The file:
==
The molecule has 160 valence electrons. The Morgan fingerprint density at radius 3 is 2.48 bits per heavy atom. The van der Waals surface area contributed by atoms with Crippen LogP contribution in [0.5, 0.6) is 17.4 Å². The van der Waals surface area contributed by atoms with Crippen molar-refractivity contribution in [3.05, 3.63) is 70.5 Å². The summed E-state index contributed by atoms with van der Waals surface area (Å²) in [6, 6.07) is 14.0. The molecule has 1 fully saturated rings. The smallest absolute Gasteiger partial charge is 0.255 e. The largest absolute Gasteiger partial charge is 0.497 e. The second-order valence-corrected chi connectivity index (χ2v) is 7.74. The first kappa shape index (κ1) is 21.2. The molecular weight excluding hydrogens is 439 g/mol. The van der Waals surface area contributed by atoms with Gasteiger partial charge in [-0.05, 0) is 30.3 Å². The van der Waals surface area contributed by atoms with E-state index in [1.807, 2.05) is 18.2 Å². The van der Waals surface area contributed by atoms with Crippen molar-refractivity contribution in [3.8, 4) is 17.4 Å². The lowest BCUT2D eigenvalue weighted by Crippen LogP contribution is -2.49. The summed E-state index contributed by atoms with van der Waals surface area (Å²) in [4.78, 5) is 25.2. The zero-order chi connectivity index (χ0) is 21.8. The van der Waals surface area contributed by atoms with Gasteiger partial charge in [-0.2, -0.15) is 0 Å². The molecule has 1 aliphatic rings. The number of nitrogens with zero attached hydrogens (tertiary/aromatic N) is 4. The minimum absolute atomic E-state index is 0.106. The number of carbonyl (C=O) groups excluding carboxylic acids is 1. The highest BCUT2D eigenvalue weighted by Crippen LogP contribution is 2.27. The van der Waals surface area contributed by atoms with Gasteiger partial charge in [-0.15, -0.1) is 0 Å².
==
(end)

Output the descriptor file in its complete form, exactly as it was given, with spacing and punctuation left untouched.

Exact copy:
The molecule has 160 valence electrons. The Morgan fingerprint density at radius 3 is 2.48 bits per heavy atom. The van der Waals surface area contributed by atoms with Crippen LogP contribution in [0.5, 0.6) is 17.4 Å². The van der Waals surface area contributed by atoms with Crippen molar-refractivity contribution in [3.05, 3.63) is 70.5 Å². The summed E-state index contributed by atoms with van der Waals surface area (Å²) in [6, 6.07) is 14.0. The molecule has 1 fully saturated rings. The smallest absolute Gasteiger partial charge is 0.255 e. The largest absolute Gasteiger partial charge is 0.497 e. The second-order valence-corrected chi connectivity index (χ2v) is 7.74. The first kappa shape index (κ1) is 21.2. The molecular weight excluding hydrogens is 439 g/mol. The van der Waals surface area contributed by atoms with Gasteiger partial charge in [-0.05, 0) is 30.3 Å². The van der Waals surface area contributed by atoms with E-state index in [1.807, 2.05) is 18.2 Å². The van der Waals surface area contributed by atoms with Crippen molar-refractivity contribution in [3.8, 4) is 17.4 Å². The lowest BCUT2D eigenvalue weighted by Crippen LogP contribution is -2.49. The summed E-state index contributed by atoms with van der Waals surface area (Å²) in [4.78, 5) is 25.2. The zero-order chi connectivity index (χ0) is 21.8. The van der Waals surface area contributed by atoms with Gasteiger partial charge in [-0.2, -0.15) is 0 Å². The molecule has 1 aliphatic rings. The number of nitrogens with zero attached hydrogens (tertiary/aromatic N) is 4. The minimum absolute atomic E-state index is 0.106. The number of carbonyl (C=O) groups excluding carboxylic acids is 1. The highest BCUT2D eigenvalue weighted by Crippen LogP contribution is 2.27. The van der Waals surface area contributed by atoms with Gasteiger partial charge in [-0.15, -0.1) is 0 Å².